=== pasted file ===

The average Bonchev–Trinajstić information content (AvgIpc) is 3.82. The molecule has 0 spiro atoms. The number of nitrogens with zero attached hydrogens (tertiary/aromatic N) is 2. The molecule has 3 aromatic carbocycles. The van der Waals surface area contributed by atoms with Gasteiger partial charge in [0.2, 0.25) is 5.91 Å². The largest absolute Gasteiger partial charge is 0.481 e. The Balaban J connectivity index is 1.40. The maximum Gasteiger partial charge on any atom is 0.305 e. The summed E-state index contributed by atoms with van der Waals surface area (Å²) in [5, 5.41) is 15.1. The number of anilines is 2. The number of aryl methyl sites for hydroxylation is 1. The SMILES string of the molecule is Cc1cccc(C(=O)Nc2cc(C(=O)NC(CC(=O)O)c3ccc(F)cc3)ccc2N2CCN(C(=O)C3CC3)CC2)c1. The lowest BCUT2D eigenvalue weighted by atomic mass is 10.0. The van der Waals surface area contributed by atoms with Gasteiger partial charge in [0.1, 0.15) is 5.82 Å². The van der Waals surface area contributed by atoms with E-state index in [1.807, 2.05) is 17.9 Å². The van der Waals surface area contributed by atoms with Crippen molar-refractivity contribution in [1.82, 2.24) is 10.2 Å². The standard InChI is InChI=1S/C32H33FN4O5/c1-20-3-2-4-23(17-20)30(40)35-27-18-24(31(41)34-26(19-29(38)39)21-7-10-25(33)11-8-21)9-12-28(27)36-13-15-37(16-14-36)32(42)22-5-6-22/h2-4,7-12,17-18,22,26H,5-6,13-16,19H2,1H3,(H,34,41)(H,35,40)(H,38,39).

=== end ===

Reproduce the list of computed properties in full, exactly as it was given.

The average Bonchev–Trinajstić information content (AvgIpc) is 3.82. The molecule has 0 spiro atoms. The number of nitrogens with zero attached hydrogens (tertiary/aromatic N) is 2. The molecule has 3 aromatic carbocycles. The van der Waals surface area contributed by atoms with Gasteiger partial charge in [0.2, 0.25) is 5.91 Å². The largest absolute Gasteiger partial charge is 0.481 e. The Balaban J connectivity index is 1.40. The maximum Gasteiger partial charge on any atom is 0.305 e. The summed E-state index contributed by atoms with van der Waals surface area (Å²) in [5, 5.41) is 15.1. The number of anilines is 2. The number of aryl methyl sites for hydroxylation is 1. The SMILES string of the molecule is Cc1cccc(C(=O)Nc2cc(C(=O)NC(CC(=O)O)c3ccc(F)cc3)ccc2N2CCN(C(=O)C3CC3)CC2)c1. The lowest BCUT2D eigenvalue weighted by atomic mass is 10.0. The van der Waals surface area contributed by atoms with Gasteiger partial charge in [0.1, 0.15) is 5.82 Å². The van der Waals surface area contributed by atoms with E-state index in [1.807, 2.05) is 17.9 Å². The van der Waals surface area contributed by atoms with Crippen molar-refractivity contribution in [1.82, 2.24) is 10.2 Å². The standard InChI is InChI=1S/C32H33FN4O5/c1-20-3-2-4-23(17-20)30(40)35-27-18-24(31(41)34-26(19-29(38)39)21-7-10-25(33)11-8-21)9-12-28(27)36-13-15-37(16-14-36)32(42)22-5-6-22/h2-4,7-12,17-18,22,26H,5-6,13-16,19H2,1H3,(H,34,41)(H,35,40)(H,38,39).